Pierre de Ronsard (1524-1585), Odes
IV.22 (tr. Malcolm Quainton and Elizabeth Vinestock):
Lovely hawthorn, blossoming, flourishing greenly along this lovely riverbank, you are clad from top to toe in the long tendrils of a wild vine.
Two armies of red ants are garrisoned beneath your roots; in the cracks down the length of your trunk the bees make their home.
The Nightingale, youthful little songster, when he is wooing his beloved, in order to ease the pain of love takes up residence every year in your leafy boughs.
On your topmost branch he makes his nest, smoothly finished with moss and fine silk, where his little ones will hatch, which will become the sweet prey of my hands.
So live, dear Hawthorn, live everlastingly, live without thunder, or the axe, or winds, or time ever being able to dash you to the ground.
The French, from Ronsard's Oeuvres
(Paris: Gabriel Buon, 1584), p. 360:
Bel Aubepin fleurissant,
Le long de ce beau riuage,
Tu es vestu iusqu'au bas
Des longs bras
D'vne lambrunche sauuage.
Deux camps de rouges fourmis
Se sont mis
En garnison sous ta souche:
Dans les pertuis de ton tronc
Tout du long
Les auettes ont leur couche.
Le chantre Rossignolet
Courtisant sa bien-aimée,
Pour ses amours alleger
Tous les ans en ta ramée.
Sur ta cime il fait son ny
De mousse & de fine soye,
Où ses petits esclorront,
De mes mains la douce proye.
Or vy gentil Aubepin,
Vy sans fin,
Vy sans que iamais tonnerre,
Ou la coignée, ou les vents,
Ou les temps
Te puissent ruer par terre.
Image of the ode from the 1584 edition:
I learned about this poem from Carol Maddison, Apollo and the Nine: A History of the Ode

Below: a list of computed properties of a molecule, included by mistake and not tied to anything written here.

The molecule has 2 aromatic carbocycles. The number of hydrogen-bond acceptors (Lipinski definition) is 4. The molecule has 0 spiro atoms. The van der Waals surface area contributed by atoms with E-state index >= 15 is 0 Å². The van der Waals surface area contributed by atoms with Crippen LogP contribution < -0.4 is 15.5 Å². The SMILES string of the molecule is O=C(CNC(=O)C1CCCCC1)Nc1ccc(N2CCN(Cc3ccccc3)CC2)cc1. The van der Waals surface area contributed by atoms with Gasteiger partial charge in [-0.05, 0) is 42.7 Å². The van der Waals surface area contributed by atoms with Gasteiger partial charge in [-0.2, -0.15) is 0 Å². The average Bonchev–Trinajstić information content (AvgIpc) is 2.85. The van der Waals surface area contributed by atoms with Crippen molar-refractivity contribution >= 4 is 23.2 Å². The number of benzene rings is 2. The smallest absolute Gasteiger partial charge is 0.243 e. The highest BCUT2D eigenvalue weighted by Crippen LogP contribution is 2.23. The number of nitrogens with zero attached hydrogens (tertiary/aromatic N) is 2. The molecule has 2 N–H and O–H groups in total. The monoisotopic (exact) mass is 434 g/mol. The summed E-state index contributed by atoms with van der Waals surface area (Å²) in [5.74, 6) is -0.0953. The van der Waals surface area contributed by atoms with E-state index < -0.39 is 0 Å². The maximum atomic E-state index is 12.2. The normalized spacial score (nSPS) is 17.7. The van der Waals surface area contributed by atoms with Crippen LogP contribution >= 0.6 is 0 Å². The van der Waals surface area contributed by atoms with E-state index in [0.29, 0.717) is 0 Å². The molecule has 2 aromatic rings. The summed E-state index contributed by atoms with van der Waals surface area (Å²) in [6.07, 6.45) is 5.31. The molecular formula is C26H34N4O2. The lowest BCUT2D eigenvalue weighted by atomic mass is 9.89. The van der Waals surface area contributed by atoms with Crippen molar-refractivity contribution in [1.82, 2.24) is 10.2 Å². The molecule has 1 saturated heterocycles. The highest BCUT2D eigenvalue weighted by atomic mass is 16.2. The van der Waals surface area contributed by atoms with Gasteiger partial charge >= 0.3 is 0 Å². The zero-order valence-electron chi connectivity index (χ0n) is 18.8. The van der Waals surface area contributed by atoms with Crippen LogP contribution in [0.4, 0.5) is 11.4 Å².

(Baltimore: The Johns Hopkins Press, 1960), pp. 270-271:
Another of the nature poems and one of Ronsard's greatest lyrics is "Bel aubepin verdissant."1 Here, in a kind of prayer-ode, Ronsard describes a familiar tree with loving exactitude, a tree that is manifestly mortal like all living things, yet all the more dear because of that. The hawthorne is covered to the end of its branches with a parasitic vine, its foot is half-eaten away by two camps of red ants, and its hollow stump has already found a new tenant, a swarm of wild bees. The nightingale comes there yearly to build his nest, but Ronsard, as pitiless as nature, steals its young. The scene is one of luxuriant life on the bank of a stream, of constant growth and constant decay, of the replacement of the old by the new, and of carelessness about the individual. Then Ronsard, the poet, the giver of eternal life, commands his "Bel Aubepin" to be immortal and so it endures, fixed and unchanged.
The last stanza recalls Horace's envoi to his first three books of odes. There the poet's monument, here the hawthorne tree, survives, through the immortal power of poetry, unharmed by storm or wind or the flight of time. But there is a closer parallel to the conclusion of this ode in Horace III, 13, the Bandusia ode, where the poet is explicit about his immortalizing function, "Fies nobilium tu quoque fontium / Me dicente," and in Ronsard's imitation of Horace in "A La Fontaine Bellerie," "Que tu vives par mes vers." Laumonier thinks that the particular source of inspiration for these lines was Flaminio's
Irrigui fontes, et fontibus addita vallis,
Flowing fountains, and vale of the fountains,
Cinctaque piniferis silva cacuminibus...
Vivite felices, nec vobis aut gravis aestas,
Aut nocent [sic: read noceat] saevo frigore tristis hiems,
Nec lympham quadrupes, nec silvam dura bipennis,
Nec violet teneras hic lupus acer oves.2
And forest girt with pine-bearing peaks,...
Live happily, and may the heavy heat of summer do you
No harm, nor gloomy winter with its cruel frost,
May the four-footed beast not violate the clear water, nor the hard axe
The forest, nor the sharp-toothed wolf the tender sheep.
1 Laum., Ed. Crit. VII, 242-4.
2 M.A. Flaminio, Carmina (Florentiae, 1552), p. 267, cited by Laum., Ronsard Poète, pp. 446-7.